David has an Australian coach from nearby Brisbane, so should be feeling close to home. As the No. 3 seed, the 34-year-old David gets a first-round bye when the tournament starts April 5. She made her Commonwealth Games debut at the age of 14 when Malaysia hosted the event in 1998.
Laura Geitz (Australia) -- Netball
Star Australian netball defender Laura Geitz is making her comeback at the Commonwealth Games despite not playing an international game since 2015. Retirement was a big consideration for the former Diamonds captain after having her son, Barney, in February 2017.
She joins a number of professional athletes, including Serena Williams, who have chosen to come back to their sport after becoming a mother. Not that it was an easy choice.
“If I said I had in my head that I was definitely coming back to play, that would be a lie,” Geitz said. “I remember mornings I would wake up and going ‘how would I even be able to contemplate playing if I’m feeling like I can’t even make a cup of tea.’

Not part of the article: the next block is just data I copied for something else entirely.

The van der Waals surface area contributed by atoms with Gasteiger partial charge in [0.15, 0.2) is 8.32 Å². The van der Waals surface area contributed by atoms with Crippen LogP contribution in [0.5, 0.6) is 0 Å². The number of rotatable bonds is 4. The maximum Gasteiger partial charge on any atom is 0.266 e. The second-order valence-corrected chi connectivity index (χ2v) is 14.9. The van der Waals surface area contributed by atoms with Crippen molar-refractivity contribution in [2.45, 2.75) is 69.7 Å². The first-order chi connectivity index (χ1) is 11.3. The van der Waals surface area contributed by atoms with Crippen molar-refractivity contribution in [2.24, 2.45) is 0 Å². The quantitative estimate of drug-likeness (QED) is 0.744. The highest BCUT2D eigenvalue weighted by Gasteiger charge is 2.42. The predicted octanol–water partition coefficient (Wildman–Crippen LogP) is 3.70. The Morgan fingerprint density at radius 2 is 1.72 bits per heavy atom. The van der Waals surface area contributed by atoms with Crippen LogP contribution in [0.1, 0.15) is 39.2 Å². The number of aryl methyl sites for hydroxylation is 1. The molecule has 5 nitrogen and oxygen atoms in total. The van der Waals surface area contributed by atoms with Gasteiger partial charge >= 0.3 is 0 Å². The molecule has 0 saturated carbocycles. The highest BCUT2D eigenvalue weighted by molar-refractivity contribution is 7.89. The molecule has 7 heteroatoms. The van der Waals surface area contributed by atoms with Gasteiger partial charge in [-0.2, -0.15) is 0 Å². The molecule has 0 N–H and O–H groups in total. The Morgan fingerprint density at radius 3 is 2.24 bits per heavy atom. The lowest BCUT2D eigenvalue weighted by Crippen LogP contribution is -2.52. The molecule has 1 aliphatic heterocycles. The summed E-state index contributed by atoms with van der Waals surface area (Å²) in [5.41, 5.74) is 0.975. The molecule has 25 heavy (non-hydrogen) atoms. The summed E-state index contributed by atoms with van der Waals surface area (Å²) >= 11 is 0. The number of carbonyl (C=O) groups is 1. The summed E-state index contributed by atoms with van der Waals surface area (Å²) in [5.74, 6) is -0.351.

“But as the time went on, I felt like I was getting the hang of motherhood ... part of me was not completely exhausted of my sport.”
Vinesh Phogat (India) -- Freestyle Wrestling
The winner of a gold medal at Glasgow in 2014, she is the cousin of renowned Indian wrestler Geeta Phogat. The 23-year-old was India’s best bet at the Rio Olympics before she was carried off on a stretcher in the quarterfinals and her dreams of Olympic medal was shattered.
Phogat had a strong 2014 Commonwealth Games where she represented India in the 48-kilogram category. She defeated Rosemary Nweke in the quarterfinals, Jasmine Mian in the semis and Yana Rattigan 3-1 to clinch the gold.
Australia -- Rugby Sevens
The Australian women’s team is aiming to add the Commonwealth Games title to its Olympic gold, both when their sports were introduced for the first to their respective games. While men’s Olympic sevens also began at Rio 2016, the men have been playing at the Commonwealth Games since 1998 in Kuala Lumpur.
Eight members of Australia’s women’s Olympic team were selected for the Commonwealth Games side, with Shannon Parry and Sharni Williams to share captaincy duties.
Australia coach Tim Walsh, who will be making his final appearance as women’s coach before taking over the Australian men’s program, said it will be a privilege to play before partisan fans at Robina Stadium.
“We’re a really process-driven team, so we know that we’ve prepared well and we’re ready to walk off the field after the last game without any regret,” Walsh said.